On a daily basis I watch major indices, the main factors (momentum, value, quality, and low volatility), the sectors, and then some bellwether exchange traded funds (“ETFs”). Normally, things line up. For example, if the NASDAQ is doing well, then momentum stocks (i.e., issuers that drive market indices), technology, biotech, and certain ETFs that correlate with the NASDAQ are also doing comparatively well. Sometimes I may see small divergences, but when I dig further, there is typically an explanation (e.g., one large stock that had a news event). Occasionally, there is a divergence that can’t be easily explained. That’s when I know something else is going on that will probably show up in the news shortly.

Last week, and specifically Friday, was one of those times. It turns out a massive family office had too much leverage and had a major margin call. This forced them to sell a number of Chinese technology stocks, Viacom, Discovery, and maybe some other names. The family office was called Archegos Capital, and it is run by a former Tiger Cub (disciple of Julian Robertson). Rumor has it they were running 5x leveraged and/or they were using derivatives to magnify their bets.

So besides Friday being a bad day for Archegos, what does this mean for the market as a whole? That depends. First, we heard that he just had to meet margin calls, but now we are hearing the entire fund may be liquidating. That means there could be more to sell, possibly a lot more. The second major concern is who, if anyone, has somewhat the same positioning, and is there a possibility of a domino effect? Archegos, being a Tiger Cub, is significant, since the Tiger Cubs all share the same mentor, which also means they may share similar investment methodologies. The third major concern is which banks may have exposure. So far, available information points to Credit Suisse and Nomura and perhaps others, including Goldman and Morgan Stanley.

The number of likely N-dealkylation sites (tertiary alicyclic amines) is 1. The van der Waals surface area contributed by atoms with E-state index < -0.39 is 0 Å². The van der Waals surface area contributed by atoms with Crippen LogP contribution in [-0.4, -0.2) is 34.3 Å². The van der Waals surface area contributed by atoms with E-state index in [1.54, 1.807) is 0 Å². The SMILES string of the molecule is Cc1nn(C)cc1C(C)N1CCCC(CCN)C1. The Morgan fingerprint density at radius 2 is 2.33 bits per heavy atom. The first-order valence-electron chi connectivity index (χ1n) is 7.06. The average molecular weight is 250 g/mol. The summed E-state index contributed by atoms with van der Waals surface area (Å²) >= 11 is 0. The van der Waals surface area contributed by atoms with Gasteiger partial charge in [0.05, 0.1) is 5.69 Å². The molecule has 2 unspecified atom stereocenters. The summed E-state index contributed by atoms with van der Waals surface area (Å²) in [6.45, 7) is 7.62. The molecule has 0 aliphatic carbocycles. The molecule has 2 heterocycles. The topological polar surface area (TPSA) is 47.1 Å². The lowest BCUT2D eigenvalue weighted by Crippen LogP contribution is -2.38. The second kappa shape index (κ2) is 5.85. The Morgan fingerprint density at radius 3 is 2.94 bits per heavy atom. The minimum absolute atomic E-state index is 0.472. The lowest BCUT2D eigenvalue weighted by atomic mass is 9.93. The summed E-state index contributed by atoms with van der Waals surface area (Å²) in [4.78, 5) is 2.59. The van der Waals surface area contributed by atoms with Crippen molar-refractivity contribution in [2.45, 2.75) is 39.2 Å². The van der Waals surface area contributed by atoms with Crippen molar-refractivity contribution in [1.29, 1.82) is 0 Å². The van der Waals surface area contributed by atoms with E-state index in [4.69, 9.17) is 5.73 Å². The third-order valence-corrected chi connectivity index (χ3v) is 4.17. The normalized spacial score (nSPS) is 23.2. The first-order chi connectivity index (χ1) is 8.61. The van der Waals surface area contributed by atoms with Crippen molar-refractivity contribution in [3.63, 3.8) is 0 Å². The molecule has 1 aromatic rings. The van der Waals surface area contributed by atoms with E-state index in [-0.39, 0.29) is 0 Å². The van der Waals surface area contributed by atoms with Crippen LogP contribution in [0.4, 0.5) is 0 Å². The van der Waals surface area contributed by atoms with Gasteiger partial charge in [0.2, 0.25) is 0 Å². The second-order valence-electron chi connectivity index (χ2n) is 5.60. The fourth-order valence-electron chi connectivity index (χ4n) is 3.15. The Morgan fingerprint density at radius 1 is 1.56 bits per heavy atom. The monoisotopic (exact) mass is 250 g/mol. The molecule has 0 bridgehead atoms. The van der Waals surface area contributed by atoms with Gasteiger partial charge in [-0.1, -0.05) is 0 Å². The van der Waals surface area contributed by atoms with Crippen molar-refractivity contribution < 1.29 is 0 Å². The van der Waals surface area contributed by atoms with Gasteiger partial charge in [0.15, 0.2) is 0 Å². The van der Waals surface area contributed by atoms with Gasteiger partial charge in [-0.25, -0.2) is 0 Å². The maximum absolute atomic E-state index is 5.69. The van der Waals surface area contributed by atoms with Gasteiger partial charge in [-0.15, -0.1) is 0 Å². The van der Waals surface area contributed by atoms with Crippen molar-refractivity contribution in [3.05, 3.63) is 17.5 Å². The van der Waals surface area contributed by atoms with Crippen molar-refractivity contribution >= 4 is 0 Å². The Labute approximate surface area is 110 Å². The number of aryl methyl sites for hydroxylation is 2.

If this is just a one-off event, then a couple of stocks may get crunched short-term, after which we move on. If there is a domino effect, then it can last a while and cause some damage. There are two takeaways I see here for investors:

  1. Once again, we see individual common stocks being moved irrationally. In the beginning of the year, we saw retail traders crushing the hedge funds. This time, it is the other way around. What does this do to the skeptical retail investor who already believes Wall Street is rigged?
  2. You can’t protect yourselves from these moves in individual stocks, necessarily. But what you can do is revisit how you weight stocks. Volatility weighting is an example. With volatility weighting you weight stocks in your portfolio by how volatile they are. So you may not avoid these types of stocks, but you wouldn’t have as high an allocation.

Besides that, this week is the end of the first quarter, so where flows go could be interesting. Of the investment banks we talk to, some see selling this week, others see buying, so that’s not very helpful. Volatility is likely, as a lot happened the quarter and portfolio managers will have to re-jigger. In the markets and the economy, everything else looks strong. Growth and value returned about the same last week, so maybe the market has found some sort of equilibrium there. Of course, when you can’t find anything to worry about, that’s when you should be most worried.

Finally, Bloomberg reported that ARK changed their prospectuses to add language that they may buy into SPACs. That probably wouldn’t be such a bad thing for the SPAC market.


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